6. Thank-you for this post! Drew has been out of town because of his dad, and I attempted to take both girls to the mall today! The first part started okay, but I attempted to go into the Loft because I had a gift card, and boy was that a mistake! Katie was sooo fussy, and completely embarrassed me! She decided she was ready to go after I had been frantically trying on jeans in hopes that I might fit into one of them! She started yelling and having a complete meltdown in the dressing room, and even was very rude to the lady helping me! What in the world!?! I had her apologize, but it was half-hearted, and I was embarrassed. What have I done wrong? We just keep on keeping on don’t we? Just thought I would pass one of my days! Thanks again!

    • Oh no!!! As if jeans shopping WITHOUT kids isn’t miserable enough! 🙂 Any time I have ever taked shep with me to actually get some shopping done, I end up thiking, “Why do I do this to myself?!” Over the Christmas season, when I HAD to take him sometimes, I carried those “dum-dum” lolly-pops in my purse. They got me about 15 minutes of peaceful shopping. I’ll take what I can get! Haha!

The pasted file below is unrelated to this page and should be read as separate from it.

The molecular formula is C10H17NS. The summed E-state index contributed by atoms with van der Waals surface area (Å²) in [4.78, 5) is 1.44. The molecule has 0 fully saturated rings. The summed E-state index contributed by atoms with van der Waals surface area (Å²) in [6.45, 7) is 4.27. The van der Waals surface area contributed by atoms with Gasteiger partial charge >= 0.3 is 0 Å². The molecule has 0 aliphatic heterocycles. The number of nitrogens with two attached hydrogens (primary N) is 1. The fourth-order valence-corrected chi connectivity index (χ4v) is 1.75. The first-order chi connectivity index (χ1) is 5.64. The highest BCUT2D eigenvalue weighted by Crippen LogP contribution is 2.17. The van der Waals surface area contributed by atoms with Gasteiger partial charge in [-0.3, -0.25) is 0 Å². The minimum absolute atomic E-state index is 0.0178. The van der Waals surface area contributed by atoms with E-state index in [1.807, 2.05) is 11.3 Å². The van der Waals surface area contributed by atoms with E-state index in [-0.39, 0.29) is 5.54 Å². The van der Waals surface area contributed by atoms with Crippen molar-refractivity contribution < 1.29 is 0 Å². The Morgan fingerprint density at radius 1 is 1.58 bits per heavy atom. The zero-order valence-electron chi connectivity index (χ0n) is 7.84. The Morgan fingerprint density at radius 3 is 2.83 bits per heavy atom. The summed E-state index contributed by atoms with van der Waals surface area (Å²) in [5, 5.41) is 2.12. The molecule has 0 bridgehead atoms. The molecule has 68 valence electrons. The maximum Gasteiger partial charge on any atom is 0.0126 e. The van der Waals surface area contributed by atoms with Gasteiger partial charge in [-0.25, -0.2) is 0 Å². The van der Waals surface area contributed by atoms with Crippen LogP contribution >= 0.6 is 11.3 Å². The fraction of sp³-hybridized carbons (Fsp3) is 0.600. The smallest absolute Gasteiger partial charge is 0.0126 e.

7. Patty Odom says

    Aprile, you continue to amaze me with your wisdom and openness. Someone said that pain is inevitable but misery is optionable. Thank you for your wonderful words that help lead us back to the Lord and His grace when our expectations place such a huge barrier between us. My prayer today is that He would help me see my expectations for what they really are—selfish desires. I am so thankful for our wonderful God who loves us and doesn’t give up on us. I love you and am so thankful for you!

  8. You know I needed every word of this…thank you for being obedient to write it. Blessed by your writing, but even more by being your bestest friend 🙂 Love you dearly!


  1. […] of the first posts I ever wrote was on the “misery factor” which I defined as the gap between our expectations and our reality. Never is that gap so wide than […]

  2. […] already explored this one in another post, but it’s a big obstacle for me, so it bears mentioning again. I once heard that the gap between […]